Manchester City (Man City) is now one of the biggest soccer clubs in the world. It is arguable that they are in the same class as a Barcelona, Real Madrid or Bayern Munich. However, that has not always been the case. I remember when their star player was Stephan Ireland and they were a team either fighting off relegation or somewhere in the bottom to middle of the Premier League. However, in 2008, the Man City fans received an early Christmas present. UK Sports Investments Limited sold Man City to Abu Dhabi United Group Investment and Development Limited, a company owned by Mansour bin Zayed Al Nahyan (a member of the royal family of Abu Dhabi). The new owner then injected hundreds of millions of dollars into the team (for example, providing funds to purchase one player known as Rodri for 70 million Euros). As higher skilled players were brought to the first team, the team became the juggernaut it is today.
However, Man City’s use of money has gotten them into trouble the past few years. In 2009, the Financial Fair Play Rules were introduced by UEFA. The basic notion of the FFP is to prevent teams from spending more than they earn. The teams can only spend up to 5 million Euros more than they earn for the assessment period (3 year period), but total losses of up to 45 million euros are permitted as long as the team’s owners could cover those losses. This is known as break even calculations. The UEFA website states,
“If a club’s owner injects money into the club through a sponsorship deal with a company to which he is related, then UEFA’s competent bodies will investigate and, if necessary, adapt the calculations of the break-even result for the sponsorship revenues to the level which is appropriate (‘fair value’) according to market prices.”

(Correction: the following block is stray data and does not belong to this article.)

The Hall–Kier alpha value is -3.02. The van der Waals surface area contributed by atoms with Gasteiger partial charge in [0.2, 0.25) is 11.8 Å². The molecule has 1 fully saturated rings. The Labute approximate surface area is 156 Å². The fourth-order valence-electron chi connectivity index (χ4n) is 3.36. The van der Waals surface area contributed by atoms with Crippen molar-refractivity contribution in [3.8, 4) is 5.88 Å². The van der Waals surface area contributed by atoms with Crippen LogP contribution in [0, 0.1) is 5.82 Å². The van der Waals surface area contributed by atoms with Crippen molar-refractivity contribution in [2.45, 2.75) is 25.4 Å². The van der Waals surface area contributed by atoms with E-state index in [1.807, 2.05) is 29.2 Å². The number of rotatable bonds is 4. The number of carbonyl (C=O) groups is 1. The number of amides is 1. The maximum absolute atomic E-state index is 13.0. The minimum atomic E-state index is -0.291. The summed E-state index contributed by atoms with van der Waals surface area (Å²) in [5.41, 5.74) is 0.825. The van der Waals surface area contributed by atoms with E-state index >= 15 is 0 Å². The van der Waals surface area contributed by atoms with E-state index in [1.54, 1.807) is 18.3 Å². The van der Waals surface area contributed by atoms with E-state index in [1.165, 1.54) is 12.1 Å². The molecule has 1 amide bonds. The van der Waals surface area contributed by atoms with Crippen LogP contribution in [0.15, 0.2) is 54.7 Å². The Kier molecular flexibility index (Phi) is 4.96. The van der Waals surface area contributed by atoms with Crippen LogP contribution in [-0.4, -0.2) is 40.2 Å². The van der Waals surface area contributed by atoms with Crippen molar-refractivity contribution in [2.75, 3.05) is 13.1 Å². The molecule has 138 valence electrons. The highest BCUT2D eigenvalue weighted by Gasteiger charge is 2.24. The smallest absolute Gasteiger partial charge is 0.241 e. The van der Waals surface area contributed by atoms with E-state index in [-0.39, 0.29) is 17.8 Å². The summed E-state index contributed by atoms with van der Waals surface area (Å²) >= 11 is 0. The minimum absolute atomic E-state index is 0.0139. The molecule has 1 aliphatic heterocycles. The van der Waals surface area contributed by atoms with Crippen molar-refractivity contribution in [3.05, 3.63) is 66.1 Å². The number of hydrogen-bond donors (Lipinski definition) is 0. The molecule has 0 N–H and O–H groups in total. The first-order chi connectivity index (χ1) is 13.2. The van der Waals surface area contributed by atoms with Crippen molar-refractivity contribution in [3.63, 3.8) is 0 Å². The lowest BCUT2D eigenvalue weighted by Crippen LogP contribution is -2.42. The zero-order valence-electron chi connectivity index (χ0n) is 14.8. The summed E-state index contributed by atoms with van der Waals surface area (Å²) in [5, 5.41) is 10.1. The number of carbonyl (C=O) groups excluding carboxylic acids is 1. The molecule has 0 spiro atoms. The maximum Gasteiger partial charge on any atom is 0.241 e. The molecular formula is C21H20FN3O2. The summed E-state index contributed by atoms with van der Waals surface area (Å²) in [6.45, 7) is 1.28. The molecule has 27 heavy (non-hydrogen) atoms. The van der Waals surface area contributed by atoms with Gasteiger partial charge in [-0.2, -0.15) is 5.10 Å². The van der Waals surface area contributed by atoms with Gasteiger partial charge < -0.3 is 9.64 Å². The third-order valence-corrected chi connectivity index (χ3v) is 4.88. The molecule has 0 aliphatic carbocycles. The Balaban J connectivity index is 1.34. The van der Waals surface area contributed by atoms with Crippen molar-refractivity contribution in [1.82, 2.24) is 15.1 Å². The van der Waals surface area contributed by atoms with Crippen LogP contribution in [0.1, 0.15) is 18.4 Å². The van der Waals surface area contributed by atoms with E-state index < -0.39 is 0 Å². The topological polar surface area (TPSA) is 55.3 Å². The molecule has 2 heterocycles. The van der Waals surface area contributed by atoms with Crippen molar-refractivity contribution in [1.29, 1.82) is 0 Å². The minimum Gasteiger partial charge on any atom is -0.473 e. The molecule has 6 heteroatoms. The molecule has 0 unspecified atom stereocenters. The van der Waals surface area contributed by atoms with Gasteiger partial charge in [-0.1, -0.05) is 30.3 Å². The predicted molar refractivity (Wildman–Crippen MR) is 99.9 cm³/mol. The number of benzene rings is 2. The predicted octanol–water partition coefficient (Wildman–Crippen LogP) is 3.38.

Therefore, incorrect inflation of sponsorship revenue will skew the break even calculations. In assessing whether there is a violation of FFP, the UEFA created an “independent” Club Financial Control Body (CFCB), which analyzes teams financials for the assessment period. It consists of, among others, the Investigatory Body (IB) and the Adjudicatory Body (AB).
In 2014, Man City was found in violation of the financial fair play rules (FFP). Before the Adjudicatory Chamber came to a decision, Man City and UEFA settled the matter. The terms of the settlement rendered a light punishment compared to the punishment handed down after their second violation. Man City had to to report a maximum break-even deficit of 20 million Euros for the financial year ending in 2014 and a maximum break-even deficit of 10 million Euros for the financial year ending in 2015. Employee benefit expenses cannot be increased during the next two financial periods, so Man City could only register 21 players for Champions League rather then the full 25. Therefore, they had to limit their spending, and paid a conditional fine of 60 million Euros.
In 2019, following an investigation by the IB, the AB found and UEFA announced that Man City violated the Financial Fair Play regulations – again. UEFA said City “overstated its sponsorship revenue in its accounts and in the break-even information submitted to UEFA between 2012 and 2016” and were cited for “failing to cooperate in the investigation by the CFCB”. Leaked documents through Football Leaks, ( Man City’s emails were hacked then the damning emails and documents were leaked) stated that $8 million of the $67.5 million Etihad sponsorship was being paid for by the airline itself, with the rest being funded by the Abu Dhabi United Group. This is a major violation of the FFP as it skews break even calculations. As a result, the AB administered a detrimental punishment to Man City. They handed Man City a 2 year Champions League ban (ie. the 2020/21 and 2021/22 seasons) and Man City must pay a thirty million euro fine.